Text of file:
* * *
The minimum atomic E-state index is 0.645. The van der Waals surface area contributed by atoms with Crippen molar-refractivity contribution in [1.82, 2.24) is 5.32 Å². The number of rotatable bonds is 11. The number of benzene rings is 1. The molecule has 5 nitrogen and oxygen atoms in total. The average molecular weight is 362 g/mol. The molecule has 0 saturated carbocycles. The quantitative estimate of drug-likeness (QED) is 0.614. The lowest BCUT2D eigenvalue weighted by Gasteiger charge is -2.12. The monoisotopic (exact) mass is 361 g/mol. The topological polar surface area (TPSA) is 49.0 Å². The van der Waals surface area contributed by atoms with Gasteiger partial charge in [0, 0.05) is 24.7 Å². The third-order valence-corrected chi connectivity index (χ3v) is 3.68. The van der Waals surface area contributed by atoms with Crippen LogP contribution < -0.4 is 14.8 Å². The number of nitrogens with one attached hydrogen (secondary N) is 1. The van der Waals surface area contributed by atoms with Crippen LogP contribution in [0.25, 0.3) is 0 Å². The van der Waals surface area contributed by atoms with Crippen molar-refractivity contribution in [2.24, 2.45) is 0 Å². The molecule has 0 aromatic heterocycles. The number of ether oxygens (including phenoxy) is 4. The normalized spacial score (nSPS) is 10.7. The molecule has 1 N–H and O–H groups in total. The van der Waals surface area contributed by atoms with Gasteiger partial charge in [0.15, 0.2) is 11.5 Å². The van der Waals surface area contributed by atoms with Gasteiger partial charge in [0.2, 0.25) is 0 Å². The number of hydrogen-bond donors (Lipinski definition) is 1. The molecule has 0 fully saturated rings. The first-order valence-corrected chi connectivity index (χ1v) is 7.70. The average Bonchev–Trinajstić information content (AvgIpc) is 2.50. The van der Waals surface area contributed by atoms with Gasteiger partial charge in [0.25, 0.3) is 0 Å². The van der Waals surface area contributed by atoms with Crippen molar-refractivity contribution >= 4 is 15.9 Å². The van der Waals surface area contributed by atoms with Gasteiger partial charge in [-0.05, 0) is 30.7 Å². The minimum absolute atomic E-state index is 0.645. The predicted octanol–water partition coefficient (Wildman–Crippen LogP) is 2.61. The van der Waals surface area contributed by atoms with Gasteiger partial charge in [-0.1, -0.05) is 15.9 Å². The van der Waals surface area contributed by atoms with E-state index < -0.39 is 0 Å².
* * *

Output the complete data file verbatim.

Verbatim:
The minimum atomic E-state index is 0.645. The van der Waals surface area contributed by atoms with Crippen molar-refractivity contribution in [1.82, 2.24) is 5.32 Å². The number of rotatable bonds is 11. The number of benzene rings is 1. The molecule has 5 nitrogen and oxygen atoms in total. The average molecular weight is 362 g/mol. The molecule has 0 saturated carbocycles. The quantitative estimate of drug-likeness (QED) is 0.614. The lowest BCUT2D eigenvalue weighted by Gasteiger charge is -2.12. The monoisotopic (exact) mass is 361 g/mol. The topological polar surface area (TPSA) is 49.0 Å². The van der Waals surface area contributed by atoms with Gasteiger partial charge in [0, 0.05) is 24.7 Å². The third-order valence-corrected chi connectivity index (χ3v) is 3.68. The van der Waals surface area contributed by atoms with Crippen LogP contribution < -0.4 is 14.8 Å². The number of nitrogens with one attached hydrogen (secondary N) is 1. The van der Waals surface area contributed by atoms with Crippen LogP contribution in [0.25, 0.3) is 0 Å². The van der Waals surface area contributed by atoms with Crippen molar-refractivity contribution in [2.24, 2.45) is 0 Å². The molecule has 0 aromatic heterocycles. The number of ether oxygens (including phenoxy) is 4. The normalized spacial score (nSPS) is 10.7. The molecule has 1 N–H and O–H groups in total. The van der Waals surface area contributed by atoms with Gasteiger partial charge in [0.15, 0.2) is 11.5 Å². The van der Waals surface area contributed by atoms with Gasteiger partial charge in [0.2, 0.25) is 0 Å². The number of hydrogen-bond donors (Lipinski definition) is 1. The molecule has 0 fully saturated rings. The first-order valence-corrected chi connectivity index (χ1v) is 7.70. The average Bonchev–Trinajstić information content (AvgIpc) is 2.50. The van der Waals surface area contributed by atoms with Gasteiger partial charge in [0.25, 0.3) is 0 Å². The van der Waals surface area contributed by atoms with Crippen molar-refractivity contribution >= 4 is 15.9 Å². The van der Waals surface area contributed by atoms with Gasteiger partial charge in [-0.05, 0) is 30.7 Å². The minimum absolute atomic E-state index is 0.645. The predicted octanol–water partition coefficient (Wildman–Crippen LogP) is 2.61. The van der Waals surface area contributed by atoms with Gasteiger partial charge in [-0.1, -0.05) is 15.9 Å². The van der Waals surface area contributed by atoms with E-state index < -0.39 is 0 Å².